The “vox pop” format in audio and video refers to vox populi, or “voice of the people.” This refers to segments when a number of people give quick responses to the same question, and those responses are played quickly in sequence to represent a variety of opinions. It is also known in broadcasting as “the man on the street” format, because it’s often done by going to a public place and asking passersby to give their opinion on a current issue.
In this tutorial you will record several short interviews and edit the responses together into a vox pop segment. The following video shows the basic process, but note that your process will differ depending on how you record your interviews and what type of responses you received.
1. Using a computer, smartphone or other audio recording device, record yourself asking one of the following questions:
- What’s your favorite holiday tradition?
- If you could travel anywhere in the world, where would you go?
- If you could meet any person from history, who would it be?
- What global issue concerns you the most?
- What do you think communication technology will be like 20 years from now?
2. Ask at least three people your selected question and record their answers using a smartphone, computer or other recording device. You can interview people you know, but make sure there is distinct variation in their voices so a listener will easily be able to tell the interviews apart. It is strongly recommended that you interview at least four people in case one of the recordings doesn’t work correctly.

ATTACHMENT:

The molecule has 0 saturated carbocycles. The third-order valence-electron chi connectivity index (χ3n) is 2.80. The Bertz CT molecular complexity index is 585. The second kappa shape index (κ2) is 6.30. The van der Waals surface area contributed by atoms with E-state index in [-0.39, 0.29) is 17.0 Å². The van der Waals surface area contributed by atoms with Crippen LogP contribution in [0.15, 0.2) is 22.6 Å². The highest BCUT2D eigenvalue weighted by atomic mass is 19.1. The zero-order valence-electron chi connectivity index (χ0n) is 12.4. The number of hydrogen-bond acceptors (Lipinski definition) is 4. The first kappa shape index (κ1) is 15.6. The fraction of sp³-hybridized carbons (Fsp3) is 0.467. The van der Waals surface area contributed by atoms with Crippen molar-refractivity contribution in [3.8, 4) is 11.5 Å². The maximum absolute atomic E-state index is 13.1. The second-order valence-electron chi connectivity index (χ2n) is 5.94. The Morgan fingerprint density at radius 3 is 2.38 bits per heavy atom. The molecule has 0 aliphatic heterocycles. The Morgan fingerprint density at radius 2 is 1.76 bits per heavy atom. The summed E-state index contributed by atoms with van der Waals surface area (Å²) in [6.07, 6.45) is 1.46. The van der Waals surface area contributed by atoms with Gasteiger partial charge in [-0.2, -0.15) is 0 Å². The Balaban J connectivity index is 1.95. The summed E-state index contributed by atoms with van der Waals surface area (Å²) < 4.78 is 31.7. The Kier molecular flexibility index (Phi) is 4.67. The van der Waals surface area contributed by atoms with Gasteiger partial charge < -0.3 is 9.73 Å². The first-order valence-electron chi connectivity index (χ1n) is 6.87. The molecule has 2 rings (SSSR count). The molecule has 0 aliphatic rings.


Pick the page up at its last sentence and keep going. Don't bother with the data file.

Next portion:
3. On your computer, create a folder for this tutorial and make sure your recordings are all together in the same place.
4. Open a new multitrack file in Audition and save the project in your tutorial folder. Add your recordings and place each recording on its own track, with the recording of yourself asking the question at the top.
5. Use the tools you used in previous tutorials to trim each recording to only a short clip of the interviewee’s response. (Aim to have each clip 3-10 seconds.) Use the “mute” option on the left side of each track to listen through only one track at a time. Within each response, use the razor tool to edit out unnecessary pauses and filler words like “um” and “ah” so each response sounds smooth.
Note: Don’t get so overzealous about editing out pauses that the responses no longer sound natural!
6. Arrange the responses on your timeline so the question is followed by the three (or more) responses. The pacing should sound natural, with only brief pauses between each response and a consistent rhythm.
7. Download the sound effect files called chime1.wav and chime2.wav if you have not already done so. These are both sound effects from freesound.org and licensed under the Creative Commons 0 license, meaning they are free to use for all purposes without attribution.
- Add both sound files to your Audition Project, then drag them to a new track.
- Move chime1 to the beginning of your audio composition so a chime sounds before the recording of you asking the question. You may trim or fade the sound effect to improve the flow.
- Move chime2 to the end of the audio composition to act as an ending tone. You will need to trim the file or chose a portion of it, then add a gradual fade out to end the piece.
- Make sure both sound effects blend well with your other recordings by altering the volume and spacing if necessary. All parts should sound seamless.
8. Export your completed multitrack mixdown as you did in the other two tutorials and save the .mp3 file to upload.